Breastfeeding Diaries tells the stories of moms, dads and supporters of breastfeeding to inspire others to embrace their own journey in breastfeeding. To share your story, email us at firstname.lastname@example.org.
I always believed that motherhood, along with breastfeeding, will come naturally to me as I am fond of babies. I thought my instincts would be enough to help me know how to breastfeed my baby. I never thought breastfeeding is a learned skill and that you get better in time as you practice it and go through the experience with your baby.
My husband and I only attended birthing classes. We did not think of attending any other classes. I gave birth to Lucas Joaquin on February 25, 2013 after more than 24 hours labor via caesarean delivery, a birthing experience that I do not want to go through again. It was the anniversary of the EDSA Revolution. Despite the grogginess, I felt the great need to breastfeed Lucas and fought the sleepiness just to let him latch on to me.
I can still remember the first time he latched. It was a wonderful feeling. I felt complete.
We experienced a few hitches at the start of our breastfeeding journey such as sore nipples and plugged ducts but they did not hinder me from nourishing and bonding with my son. However, because I wasn’t able to correct Lucas’ latch and I used a breast pump quite too early, his weight gain slowed. By his fourth month, he was diagnosed as severely underweight.
It was a difficult time for us. Being in a new place only having my husband for support also did not help me gain the confidence I needed to breastfeed. Support from the hospital, doctors and health center was limited to being told to just continue breastfeeding. It was not enough.
Fortunately, I got the help of Nay Ines Fernandez of Arugaan and learned the proper breastfeeding techniques. Being there with other mothers who went through the same experience I was going through made me feel empowered. I was also invited by my friend to join the Breastfeeding Pinays forum on Facebook, which further enhanced my knowledge on breastfeeding.
Becoming a breastfeeding advocate
At Arugaan, I felt the great need of helping and encouraging mothers to breastfeed their babies knowing how it feels to be in their situation. I saw the importance of the breastfeeding advocacy in the country. I realized my new calling, my new mission in life — to help mothers breastfeed their babies and advocate for breastfeeding in Olongapo.
I made a promise to myself and to Lucas that no mother and baby will go through the same experience that we did. It is their right to get the correct information and proper support to breastfeed through the loving help of fellow breastfeeding mothers.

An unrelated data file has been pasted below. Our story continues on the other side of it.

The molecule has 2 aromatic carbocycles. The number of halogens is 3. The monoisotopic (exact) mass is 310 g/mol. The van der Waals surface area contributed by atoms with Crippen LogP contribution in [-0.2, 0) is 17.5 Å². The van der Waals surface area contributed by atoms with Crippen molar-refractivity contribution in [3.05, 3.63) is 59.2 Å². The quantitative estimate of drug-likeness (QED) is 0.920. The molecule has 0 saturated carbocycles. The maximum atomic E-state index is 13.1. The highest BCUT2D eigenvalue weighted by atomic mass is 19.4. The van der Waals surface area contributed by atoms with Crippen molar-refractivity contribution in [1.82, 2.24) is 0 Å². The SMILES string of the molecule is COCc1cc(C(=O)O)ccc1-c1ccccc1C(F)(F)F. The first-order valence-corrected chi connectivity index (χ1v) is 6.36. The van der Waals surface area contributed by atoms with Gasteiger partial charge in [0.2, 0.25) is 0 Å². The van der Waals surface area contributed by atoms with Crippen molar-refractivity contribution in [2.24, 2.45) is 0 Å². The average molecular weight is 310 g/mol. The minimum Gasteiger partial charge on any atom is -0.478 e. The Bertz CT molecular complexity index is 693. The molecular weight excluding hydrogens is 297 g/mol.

In 2014, I was fortunate to have undergone training as a breastfeeding peer counselor with L.A.T.C.H. and Breastfeeding Pinays.
Mission in Olongapo
A year after trying to form a breastfeeding support group in Olongapo, with the help of passion driven and like-minded mothers, we were able to form Breastfeeding Pinays Olongapo last February 2015. The group is an affiliate of Breastfeeding Pinays with over 200 hundred breastfeeding mother members to date. We also held the first simultaneous breastfeeding event in Olongapo in celebration of the Breastfeeding Awareness Month last August, which was attended by 262 breastfeeding mothers and supporters.
Our volunteer work is not only limited to providing breastfeeding counselling and support to mothers. We also conduct breastfeeding awareness-raising activities such as mommy meet-ups for our members and breastfeeding classes in barangays and companies. Recently, we have been invited by the City Health Office of Olongapo to become members of the breastfeeding support group for the barangays.
Until now, I still cannot believe that my dream — my mission — is now a reality. The struggles and challenges I faced, which I consider as my breastfeeding revolution, has evolved into a breastfeeding mission. A mission to liberate, encourage, support and empower mothers to successfully breastfeed the next generations here in Olongapo.
About the author: Mithi is a wildlife veterinarian’s wife, full-time mom, environmentalist, Rotarian and a breastfeeding peer counselor. When she gave birth to Lucas, breastfeeding became one of her advocacies along with healthy lifestyle and nature conservation. She has been breastfeeding her Lucas for 31 months and counting.